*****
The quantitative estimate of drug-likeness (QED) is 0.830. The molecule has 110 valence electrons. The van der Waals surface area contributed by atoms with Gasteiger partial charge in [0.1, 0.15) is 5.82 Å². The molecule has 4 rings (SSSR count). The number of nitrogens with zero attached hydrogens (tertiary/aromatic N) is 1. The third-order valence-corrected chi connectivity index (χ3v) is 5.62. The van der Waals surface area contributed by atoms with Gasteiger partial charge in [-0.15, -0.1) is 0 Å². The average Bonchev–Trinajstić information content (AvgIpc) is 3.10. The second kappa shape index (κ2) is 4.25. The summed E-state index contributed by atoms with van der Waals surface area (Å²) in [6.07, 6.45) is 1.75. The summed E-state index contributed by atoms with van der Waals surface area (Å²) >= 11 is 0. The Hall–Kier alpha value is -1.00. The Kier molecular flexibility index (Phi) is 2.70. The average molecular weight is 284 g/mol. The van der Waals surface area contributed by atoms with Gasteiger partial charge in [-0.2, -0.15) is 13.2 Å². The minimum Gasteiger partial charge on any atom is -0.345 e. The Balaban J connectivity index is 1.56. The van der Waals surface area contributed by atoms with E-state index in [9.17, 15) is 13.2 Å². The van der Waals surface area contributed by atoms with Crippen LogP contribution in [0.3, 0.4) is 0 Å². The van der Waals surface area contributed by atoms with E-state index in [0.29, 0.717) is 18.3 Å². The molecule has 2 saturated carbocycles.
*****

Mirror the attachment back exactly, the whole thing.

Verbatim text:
The quantitative estimate of drug-likeness (QED) is 0.830. The molecule has 110 valence electrons. The van der Waals surface area contributed by atoms with Gasteiger partial charge in [0.1, 0.15) is 5.82 Å². The molecule has 4 rings (SSSR count). The number of nitrogens with zero attached hydrogens (tertiary/aromatic N) is 1. The third-order valence-corrected chi connectivity index (χ3v) is 5.62. The van der Waals surface area contributed by atoms with Gasteiger partial charge in [-0.15, -0.1) is 0 Å². The average Bonchev–Trinajstić information content (AvgIpc) is 3.10. The second kappa shape index (κ2) is 4.25. The summed E-state index contributed by atoms with van der Waals surface area (Å²) in [6.07, 6.45) is 1.75. The summed E-state index contributed by atoms with van der Waals surface area (Å²) >= 11 is 0. The Hall–Kier alpha value is -1.00. The Kier molecular flexibility index (Phi) is 2.70. The average molecular weight is 284 g/mol. The van der Waals surface area contributed by atoms with Gasteiger partial charge in [-0.2, -0.15) is 13.2 Å². The minimum Gasteiger partial charge on any atom is -0.345 e. The Balaban J connectivity index is 1.56. The van der Waals surface area contributed by atoms with E-state index in [9.17, 15) is 13.2 Å². The van der Waals surface area contributed by atoms with Crippen LogP contribution in [0.3, 0.4) is 0 Å². The van der Waals surface area contributed by atoms with E-state index in [0.29, 0.717) is 18.3 Å². The molecule has 2 saturated carbocycles.